Cancer Prevention Coalition Cancer Prevention Coalition  

Losing the Cancer War

Fighting for a safer environment at home, in the community, and at work

U. S. National Cancer Institute

  • Misguided policies
  • Funding lucrative drug treatments
  • Caving in to corporate interests

The U. S. National Cancer Institute (NCI) has claimed to be committed to preventing cancer, but its budget and policy priorities deny it. Of an approximately $4.6 billion 2003 budget, the NCI allocates less than one percent to researching occupational cancers, even though they are the most preventable cancers. Over 10 percent of adult cancer deaths result from occupational exposures, which are also a recognized cause of cancer in children: parents exposed to carcinogens on the job often expose their unborn children to the same cancer-causing chemicals. And while the NCI says that diet accounts for roughly one-third of all cancers, it spends just $1 million on education, media, and public outreach to promote the consumption of fruits and vegetables for cancer prevention, while ignoring well-documented evidence that produce contaminated with carcinogenic pesticide residues increases risk. It also fails to educate the public about the cancer risks posed by a wide range of industrial by-products and contaminants, particularly dioxin.

The cancer establishment has a long history of trivializing or ignoring prevention initiatives while claiming major gains in the war on cancer. Both the National Cancer Institute and the American Cancer Society (ACS) are fixated on damage control—screening, diagnosis, and treatment—and genetic research, and are largely indifferent to cancer prevention. For the American Cancer Society, that indifference approaches outright hostility. What the cancer establishment calls prevention is more aptly described as a "blame-the-victim" approach, emphasizing poor lifestyle habits while downplaying the role of avoidable exposures.

The cancer establishment has been most negligent in its failure to provide Congress, regulatory agencies, and the public with well-documented scientific evidence of known cancer risks. This information is essential for Congress if it is to protect the public by legislating or banning the addition of recognized carcinogens, from food additives to pesticides. Regulatory agencies need it to create standards for a wide range of industrial carcinogens and, as citizens, we have a right to know about and to protect ourselves from dangerous chemicals that contaminate our food, air, water, and consumer goods. Where was the cancer establishment last May, when the Environmental Protection Agency, entrusted with keeping the nation's water supplies safe, approved arsenic levels that pose a greater cancer risk than any other tap-water standard (on the grounds that it could not justify the high costs of regulation since most resulting cancers would be "curable")?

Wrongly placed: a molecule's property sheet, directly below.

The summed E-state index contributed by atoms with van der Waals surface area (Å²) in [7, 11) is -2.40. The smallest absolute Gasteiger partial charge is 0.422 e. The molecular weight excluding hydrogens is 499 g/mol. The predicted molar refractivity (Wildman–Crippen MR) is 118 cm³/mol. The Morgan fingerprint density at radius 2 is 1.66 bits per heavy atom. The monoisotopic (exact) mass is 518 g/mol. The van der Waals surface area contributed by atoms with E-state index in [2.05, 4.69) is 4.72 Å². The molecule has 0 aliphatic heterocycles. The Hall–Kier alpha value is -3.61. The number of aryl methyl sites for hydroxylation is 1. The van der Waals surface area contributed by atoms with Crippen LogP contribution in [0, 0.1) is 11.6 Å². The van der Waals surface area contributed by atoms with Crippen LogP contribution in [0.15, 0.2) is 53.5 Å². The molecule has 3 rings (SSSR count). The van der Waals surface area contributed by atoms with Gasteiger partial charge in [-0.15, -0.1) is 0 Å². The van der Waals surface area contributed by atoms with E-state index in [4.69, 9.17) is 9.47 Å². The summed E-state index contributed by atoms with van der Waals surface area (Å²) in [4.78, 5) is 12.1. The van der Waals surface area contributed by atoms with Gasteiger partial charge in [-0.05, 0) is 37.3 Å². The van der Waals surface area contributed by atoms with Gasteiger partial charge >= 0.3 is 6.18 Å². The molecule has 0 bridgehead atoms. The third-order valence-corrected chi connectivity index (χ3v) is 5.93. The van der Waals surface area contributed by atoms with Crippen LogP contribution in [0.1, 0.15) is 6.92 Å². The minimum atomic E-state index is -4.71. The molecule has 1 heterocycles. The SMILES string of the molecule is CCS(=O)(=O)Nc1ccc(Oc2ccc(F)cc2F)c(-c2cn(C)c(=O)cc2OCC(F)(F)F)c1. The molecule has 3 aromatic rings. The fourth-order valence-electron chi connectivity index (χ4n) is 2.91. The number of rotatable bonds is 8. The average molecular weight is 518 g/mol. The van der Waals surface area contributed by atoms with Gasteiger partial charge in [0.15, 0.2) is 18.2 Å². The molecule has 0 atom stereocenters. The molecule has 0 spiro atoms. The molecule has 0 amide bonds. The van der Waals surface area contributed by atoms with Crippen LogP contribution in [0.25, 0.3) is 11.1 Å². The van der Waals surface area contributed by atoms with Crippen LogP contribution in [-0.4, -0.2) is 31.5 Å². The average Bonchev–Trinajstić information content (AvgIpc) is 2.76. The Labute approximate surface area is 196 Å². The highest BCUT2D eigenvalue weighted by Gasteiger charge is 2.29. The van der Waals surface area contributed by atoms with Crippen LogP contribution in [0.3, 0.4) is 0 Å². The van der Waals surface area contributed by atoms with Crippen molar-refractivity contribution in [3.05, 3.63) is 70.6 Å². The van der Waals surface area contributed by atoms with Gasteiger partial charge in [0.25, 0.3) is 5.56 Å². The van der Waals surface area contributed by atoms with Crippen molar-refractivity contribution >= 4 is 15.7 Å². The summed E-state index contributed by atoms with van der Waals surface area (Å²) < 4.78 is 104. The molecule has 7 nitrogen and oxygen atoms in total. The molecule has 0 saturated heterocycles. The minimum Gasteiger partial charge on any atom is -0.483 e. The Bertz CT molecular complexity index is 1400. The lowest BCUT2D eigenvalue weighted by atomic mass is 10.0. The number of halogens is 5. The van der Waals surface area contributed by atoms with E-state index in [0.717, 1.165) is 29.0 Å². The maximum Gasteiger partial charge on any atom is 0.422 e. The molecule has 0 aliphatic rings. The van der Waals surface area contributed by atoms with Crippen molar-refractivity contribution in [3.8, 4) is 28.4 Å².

This aversion to prevention is complicated by conflicts of interest springing from the cancer establishment's intimate connections with corporate America. The cancer drug industry regularly trolls the National Cancer Institute for executive hires, prompting former NCI Director Samuel Broder to charge that "the NCI has become what amounts to a governmental pharmaceutical company." Meanwhile, industrial interests are well represented on the American Cancer Society's twenty-two member board, which was created in 1990 to solicit corporate contributions over $100,000. The board includes members from companies that either profit handsomely from treating cancer, like Amgen, or contribute to the disease by polluting the environment with a wide range of carcinogens, like the major pesticide manufacturer, American Cyanamid. It is no great surprise that ACS policies more often reflect the interests of these companies than those of public health.

The U. S. National Cancer Institute grossly exaggerates its alleged allocations for research and advocacy on primary prevention, while trivializing the role of industrial carcinogens as avoidable causes of cancer. NCI claimed that $350 million (17 percent) of its approximately $2 billion 1992 budget was allocated to primary prevention. However, primary prevention expenditures (based on published independent estimates, unchallenged by the NCI) were less than $50 million (2.5 percent), of which $19 million (0.9 percent) was allocated to occupational cancer (24). Only $15 million (0.03 percent) of the
$4.2 billion 2002 budget is allocated to intramural occupational research. These trivial allocations strikingly illustrate the NCI's past and current reckless neglect of primary cancer prevention.

The NCI leadership has used manipulation and semantics to mislead and confuse Congress about its claimed allocations for primary cancer prevention. The institute massively exaggerates such allocations by including unrelated" secondary prevention" screening, diagnosis, and chemoprevention by the use of dietary "nutraceuticals" or drugs such as tamoxifen in questionable efforts to reduce susceptibility to prior carcinogenic exposures. Not surprising was the
reaction by Rep. David Obey (D-WI) at hearings before a House Subcommittee of the Committee on Appropriations on March 16, 1992: "A number of scientists have suggested that cancer prevention receives an even smaller percentage of the budget than what NCI considers primary prevention." This skepticism is further